Duration of leisure available in society is a measure of its achievements in arts, music, science, literature, civilization and culture. Since the invention of agriculture and the wheel, human society had been advancing steadily in this respect till the middle ages. Since then, slavery and bondage for the poor and corpulent fleshly ills for the rich became a custom, civilization nearly dried up and the world fell into a long period of dark ages. Only in a few corners of the world did the light of knowledge burn dimly but without diminishing. Human intelligence- chained up and bound- strove fiercely to free itself from the bondage of evil religion and the darkness of dogma, and a few rays of bright light began to appear here and there in the world. Mechanization and a series of scientific discoveries brought leisure again to man’s society since the Sixteenth Century and the ‘re-awakening of thought began, knowledge became fashionable and science commenced to stir’, the total effect of which we called Renaissance which lasted four centuries and marked a peak in human achievements. Industrial revolution of the Nineteenth Century brought lethargy and stupor for the Twentieth and Twenty First Centuries and leisure is now giving way to round-the-clock engagement, greed for riches and prosperity, and discontentment- the enveloping of another kind of dark ages. The result: civilization is drying up again, repeating the cycle.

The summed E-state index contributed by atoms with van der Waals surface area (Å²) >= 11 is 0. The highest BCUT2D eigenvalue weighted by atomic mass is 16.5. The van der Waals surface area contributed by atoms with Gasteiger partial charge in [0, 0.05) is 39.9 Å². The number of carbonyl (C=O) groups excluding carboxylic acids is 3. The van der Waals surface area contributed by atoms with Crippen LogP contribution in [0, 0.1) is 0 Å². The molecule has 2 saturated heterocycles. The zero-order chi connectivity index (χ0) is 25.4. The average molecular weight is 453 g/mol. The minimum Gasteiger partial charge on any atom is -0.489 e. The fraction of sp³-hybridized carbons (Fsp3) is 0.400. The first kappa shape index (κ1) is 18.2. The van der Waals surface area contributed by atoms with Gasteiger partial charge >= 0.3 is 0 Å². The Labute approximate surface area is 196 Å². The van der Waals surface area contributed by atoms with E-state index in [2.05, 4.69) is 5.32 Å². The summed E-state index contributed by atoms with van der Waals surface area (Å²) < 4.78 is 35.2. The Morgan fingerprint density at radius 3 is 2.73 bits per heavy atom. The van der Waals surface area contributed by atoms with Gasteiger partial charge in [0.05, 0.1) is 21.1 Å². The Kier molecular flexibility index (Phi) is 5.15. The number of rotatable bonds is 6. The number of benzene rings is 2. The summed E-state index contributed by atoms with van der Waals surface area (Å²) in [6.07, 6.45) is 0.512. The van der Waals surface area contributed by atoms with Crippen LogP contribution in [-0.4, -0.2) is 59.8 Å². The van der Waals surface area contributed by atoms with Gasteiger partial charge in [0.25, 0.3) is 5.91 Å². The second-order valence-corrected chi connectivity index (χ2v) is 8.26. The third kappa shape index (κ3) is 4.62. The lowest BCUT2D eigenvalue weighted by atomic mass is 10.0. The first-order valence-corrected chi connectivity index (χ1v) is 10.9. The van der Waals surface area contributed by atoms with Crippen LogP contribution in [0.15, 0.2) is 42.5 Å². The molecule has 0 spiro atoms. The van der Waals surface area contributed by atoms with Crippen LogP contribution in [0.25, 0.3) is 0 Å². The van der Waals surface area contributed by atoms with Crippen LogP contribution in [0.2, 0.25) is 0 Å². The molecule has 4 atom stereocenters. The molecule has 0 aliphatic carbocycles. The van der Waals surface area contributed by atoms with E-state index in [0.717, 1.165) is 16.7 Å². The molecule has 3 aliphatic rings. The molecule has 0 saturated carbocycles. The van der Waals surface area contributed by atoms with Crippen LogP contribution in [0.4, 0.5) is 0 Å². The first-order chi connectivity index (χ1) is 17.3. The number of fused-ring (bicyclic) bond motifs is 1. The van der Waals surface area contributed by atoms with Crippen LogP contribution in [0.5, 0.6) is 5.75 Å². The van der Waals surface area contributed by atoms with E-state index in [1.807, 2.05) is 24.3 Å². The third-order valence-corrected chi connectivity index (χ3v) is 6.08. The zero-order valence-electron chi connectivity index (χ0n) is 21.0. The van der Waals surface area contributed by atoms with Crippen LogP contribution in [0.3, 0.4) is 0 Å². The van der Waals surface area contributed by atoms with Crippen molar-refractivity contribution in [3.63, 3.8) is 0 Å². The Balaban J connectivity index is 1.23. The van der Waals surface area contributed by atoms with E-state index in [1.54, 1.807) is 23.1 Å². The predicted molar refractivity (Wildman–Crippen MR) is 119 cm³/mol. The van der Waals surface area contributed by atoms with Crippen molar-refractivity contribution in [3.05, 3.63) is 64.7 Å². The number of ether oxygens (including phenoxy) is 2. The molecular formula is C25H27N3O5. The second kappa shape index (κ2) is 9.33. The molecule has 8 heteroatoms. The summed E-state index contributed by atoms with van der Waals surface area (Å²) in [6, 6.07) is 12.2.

Squirrels forget their hidden caches and man recovers them for dinner.

 

06. Basking in Sun in leisure after eating apple.

Man is now left with no time to observe and enjoy the beauties of nature. He has now no time left to stand beneath the flowery branches of trees and stare as long as the sheep or cows do at the things he likes. The cattleman profession of the poet is reflected here. Passing through the woods, he sees squirrels running everywhere and hiding their nuts in the grass. Sometimes they may forget these caches and man will find them and recover them for his dinner, the thought of which makes the poet laugh heartily, for he himself had often sought these forgotten stores in his hunger. But now he has no time left to enjoy the briskness and beauty of their movements.

Squirrels have a fixed time and route to enter a grove and drink honey before going to the next.